New York Times Sunday Magazine writer, Virginia Heffernan, examines what it means to be a content creator in today’s suddenly democratized media environment.
We have to develop content that metamorphoses in sync with new ways of experiencing it, disseminating it and monetizing it. This argument concedes that it’s not possible to translate or extend traditional analog content like news reports and soap operas into pixels without fundamentally changing them. So we have to invent new forms. All of the fascinating, particular, sometimes beautiful and already quaint ways of organizing words and images that evolved in the previous centuries — music reviews, fashion spreads, page-one news reports, action movies, late-night talk shows — are designed for a world that no longer exists. They fail to address existing desires, while conscientiously responding to desires people no longer have.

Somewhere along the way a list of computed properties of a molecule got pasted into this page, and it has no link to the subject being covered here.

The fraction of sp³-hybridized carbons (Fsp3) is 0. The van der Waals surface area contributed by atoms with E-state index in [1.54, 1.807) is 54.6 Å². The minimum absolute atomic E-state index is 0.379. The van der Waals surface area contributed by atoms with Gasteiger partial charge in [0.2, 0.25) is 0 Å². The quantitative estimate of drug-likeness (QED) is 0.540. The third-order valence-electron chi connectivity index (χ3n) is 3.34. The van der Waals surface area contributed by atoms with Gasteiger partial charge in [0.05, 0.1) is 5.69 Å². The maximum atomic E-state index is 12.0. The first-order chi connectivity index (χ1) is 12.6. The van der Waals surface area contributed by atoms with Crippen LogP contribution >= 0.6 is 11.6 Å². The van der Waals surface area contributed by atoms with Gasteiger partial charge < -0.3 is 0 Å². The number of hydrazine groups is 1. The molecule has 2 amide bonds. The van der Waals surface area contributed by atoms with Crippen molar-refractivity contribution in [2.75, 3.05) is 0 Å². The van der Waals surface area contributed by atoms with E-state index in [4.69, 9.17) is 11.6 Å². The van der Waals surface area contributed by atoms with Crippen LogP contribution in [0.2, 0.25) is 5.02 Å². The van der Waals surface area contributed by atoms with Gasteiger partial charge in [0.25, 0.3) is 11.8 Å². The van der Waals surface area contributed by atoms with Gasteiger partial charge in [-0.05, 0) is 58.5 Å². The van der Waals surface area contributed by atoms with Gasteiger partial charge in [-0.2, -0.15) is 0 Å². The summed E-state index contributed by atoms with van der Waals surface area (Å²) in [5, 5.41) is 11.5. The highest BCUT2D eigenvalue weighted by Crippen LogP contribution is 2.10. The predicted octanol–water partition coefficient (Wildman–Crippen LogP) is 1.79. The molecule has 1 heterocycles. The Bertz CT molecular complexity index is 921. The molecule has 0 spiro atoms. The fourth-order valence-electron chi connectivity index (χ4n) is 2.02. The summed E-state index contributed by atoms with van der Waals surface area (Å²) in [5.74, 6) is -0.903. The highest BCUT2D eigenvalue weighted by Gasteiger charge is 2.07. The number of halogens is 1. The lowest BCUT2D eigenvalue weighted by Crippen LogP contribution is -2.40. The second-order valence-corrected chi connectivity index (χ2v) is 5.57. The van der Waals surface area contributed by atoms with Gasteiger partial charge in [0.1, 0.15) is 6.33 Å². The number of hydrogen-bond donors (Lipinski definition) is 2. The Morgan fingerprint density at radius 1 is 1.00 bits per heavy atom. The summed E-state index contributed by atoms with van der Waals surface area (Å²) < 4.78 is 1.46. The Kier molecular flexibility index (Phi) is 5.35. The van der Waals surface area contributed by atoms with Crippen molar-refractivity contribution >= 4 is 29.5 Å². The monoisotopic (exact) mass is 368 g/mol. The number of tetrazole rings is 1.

One of the “new forms” Heffernan recommends is Newser, an aggregator of breaking news from traditional media that uses a highly visual format.
Yesterday at CyborgCamp in Portland, Amber Case–who was instrumental in concepting and organizing the unconference–shared some visualization tools for emerging topics on Twitter. Ward Cunningham, Wiki inventor and Chief Technology Officer of AboutUs, also addressed “Seeing” in what might be considered the keynote talk, if unconferences had such things. The thread running through Heffernan’s piece and into CyborgCamp is visualization of data. How can “data” which might be news, or recipes or consumer generated reviews be neatly and visually organized in a digital framework? That’s what more and more people who makes things for the Web are working to answer.